Generation Y Says Goodbye to the Traditional Phone

New contact centre research reveals that for Generation Y – that’s individuals born between 1980 and 2000 – the phone is now the joint fourth choice of engagement with smartphone, after electronic messaging and social media applications.  In addition, the preference gaps for Generation X (individuals born between 1961 and 1989) between phone, messaging, and social media is also narrowing.

 

This is one of the key findings of Dimension Data’s 2013/14 Global Contact Centre Benchmarking Report which surveyed 817 organisations covering 11 business sectors in 79 countries across Asia Pacific, Australia, the Middle East & Africa, the Americas and Europe.  And since the contact centre is assuming greater responsibilities across the wider enterprise, organisations wanting to engage with - and retain - customers in the future need to pay attention to what this important customer segment wants.

 

Andrew McNair, Dimension Data’s Head of Global Benchmarking, said, “While the Silent Generation (born before 1944) and the Baby Boomers (born between 1945 and 1960) prefer the phone as their most popular channel of engagement with a contact centre (53.0% and 58.0% respectively), the pace of decline in ‘voice only’ contact centres – now down to 63.1% overall compared with 73.0%  12 months ago - demonstrates the continuing trend to multiskill telephone agents across emerging ‘non-voice’ contact channels.

 

“Generation Y is the biggest demographic group since the Baby Boomers. Its members are highly demanding, vigorously social, constantly connected, and blithely channel-agnostic, so for them, any conversation about channels is meaningless. Generation Y simply want to get things done, and will use a variety of electronic devices they have at their disposal to fulfil that need,” explains McNair.

 

“It’s surprising that almost one-third of the organisations we polled have not analysed their customers’ channel preferences by age.  While age is not the only indicator of likely customer behaviour, it is a strong one, as it provides an indicator for which channels should merit the greatest attention and investment.  The fact that so many organisations are ignoring the age factor suggests that they may be failing to measure or evaluate customer behaviour effectively.”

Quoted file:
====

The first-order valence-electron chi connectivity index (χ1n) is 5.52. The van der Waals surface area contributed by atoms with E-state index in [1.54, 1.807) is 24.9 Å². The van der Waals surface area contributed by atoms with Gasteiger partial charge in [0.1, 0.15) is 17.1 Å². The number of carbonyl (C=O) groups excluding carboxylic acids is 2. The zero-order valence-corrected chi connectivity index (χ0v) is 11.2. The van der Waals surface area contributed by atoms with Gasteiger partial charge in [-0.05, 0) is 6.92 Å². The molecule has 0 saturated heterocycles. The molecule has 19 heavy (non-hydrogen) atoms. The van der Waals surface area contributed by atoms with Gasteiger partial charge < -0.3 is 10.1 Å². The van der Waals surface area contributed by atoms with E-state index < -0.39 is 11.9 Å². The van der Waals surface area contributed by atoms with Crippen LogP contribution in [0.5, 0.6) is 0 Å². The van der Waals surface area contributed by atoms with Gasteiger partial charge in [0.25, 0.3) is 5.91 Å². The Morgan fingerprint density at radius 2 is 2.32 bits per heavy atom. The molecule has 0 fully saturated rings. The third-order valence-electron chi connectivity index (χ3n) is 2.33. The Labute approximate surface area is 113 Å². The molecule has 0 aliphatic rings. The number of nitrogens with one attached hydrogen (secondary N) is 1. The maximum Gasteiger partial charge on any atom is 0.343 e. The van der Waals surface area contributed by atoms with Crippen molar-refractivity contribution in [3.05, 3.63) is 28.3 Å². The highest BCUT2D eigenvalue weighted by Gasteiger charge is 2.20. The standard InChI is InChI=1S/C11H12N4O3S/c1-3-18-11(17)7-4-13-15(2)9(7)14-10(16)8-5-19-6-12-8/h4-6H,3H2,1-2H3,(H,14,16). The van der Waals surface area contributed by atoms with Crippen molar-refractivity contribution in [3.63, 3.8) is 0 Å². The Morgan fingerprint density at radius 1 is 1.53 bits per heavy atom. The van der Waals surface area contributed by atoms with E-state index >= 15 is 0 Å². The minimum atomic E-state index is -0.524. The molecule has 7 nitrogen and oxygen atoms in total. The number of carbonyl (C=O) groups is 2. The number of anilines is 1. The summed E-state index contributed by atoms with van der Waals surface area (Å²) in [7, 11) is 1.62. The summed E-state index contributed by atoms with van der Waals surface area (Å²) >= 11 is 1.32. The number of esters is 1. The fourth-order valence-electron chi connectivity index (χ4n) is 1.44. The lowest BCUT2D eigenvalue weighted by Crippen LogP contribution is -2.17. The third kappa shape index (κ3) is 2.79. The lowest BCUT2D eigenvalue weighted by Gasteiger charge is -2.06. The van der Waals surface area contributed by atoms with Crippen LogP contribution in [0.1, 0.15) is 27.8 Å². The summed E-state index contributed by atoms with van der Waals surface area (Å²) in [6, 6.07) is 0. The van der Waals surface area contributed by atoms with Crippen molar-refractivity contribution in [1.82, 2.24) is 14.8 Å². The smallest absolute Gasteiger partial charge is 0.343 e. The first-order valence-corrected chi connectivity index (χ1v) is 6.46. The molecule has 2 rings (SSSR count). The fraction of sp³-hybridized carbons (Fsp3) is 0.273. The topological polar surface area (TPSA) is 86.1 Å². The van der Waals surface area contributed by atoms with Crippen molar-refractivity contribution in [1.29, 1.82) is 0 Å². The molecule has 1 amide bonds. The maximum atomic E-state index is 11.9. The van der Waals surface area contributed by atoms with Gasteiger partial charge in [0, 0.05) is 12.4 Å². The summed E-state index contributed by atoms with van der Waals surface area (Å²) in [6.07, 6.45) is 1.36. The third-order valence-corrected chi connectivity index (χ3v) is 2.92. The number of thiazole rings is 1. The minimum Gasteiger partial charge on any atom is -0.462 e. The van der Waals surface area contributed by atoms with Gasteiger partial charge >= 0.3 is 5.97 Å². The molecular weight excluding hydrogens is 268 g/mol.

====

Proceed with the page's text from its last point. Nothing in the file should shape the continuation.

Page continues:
McNair points out that, as world markets grow smaller and competition becomes more global in nature, the only way to truly win the hearts, minds and lasting loyalty of customers is by providing true value. That starts with understanding customers, and aligning the entire organisation with their personal interests.
Another concerning discovery in this year’s report is how little organisations know about how their customers respond to their contact centre self-service offerings.  A significant number of research participants have made no attempt to gather customer feedback:  66.3% in the case of smartphone applications and 65.3% in the case of web chat.

 

Adds McNair: “With the majority of customer interactions in the contact centre now being handled via a plethora of self-service channels, enterprise leaders need to raise their game and address omni-channel customer journeys rather than isolated phone calls – and even emails.   If they don’t, the traditional contact centre is in danger of becoming irrelevant.”

 

Omnichannel environments enable customers to move effortlessly from one channel to another using a range of devices: from mobiles and smartphones to tablets and TV.  The channels are connected in such a way that conversations and transactions that are started on one channel can be continued on another.  Simply put, customers expect to be able to move seamlessly across channels without having to repeat details or duplicate process steps, thus experiencing true connectedness.

 

The good news is that Generation Y consumers are happy to make those journeys, and skip between channels easily.  “But,” warns McNair, “when organisations don’t keep up with Generation Y,   frustration quickly sets in, loyalty dwindles, and they move to competitors.  So, for organisations that rely on their contact centre to achieve their bottom line, the move to omnichannel environments isn’t a choice, but a necessity.”

 

So, what next for the traditional phone?  According to McNair the phone-focused contact centre may have lost its monopoly, but its skills, disciplines and processes will continue to provide the much-needed backbone required to support all other channels. “I predict companies will transform from providing a multichannel service to delivering an omnichannel customer experience that sets them apart.”
 

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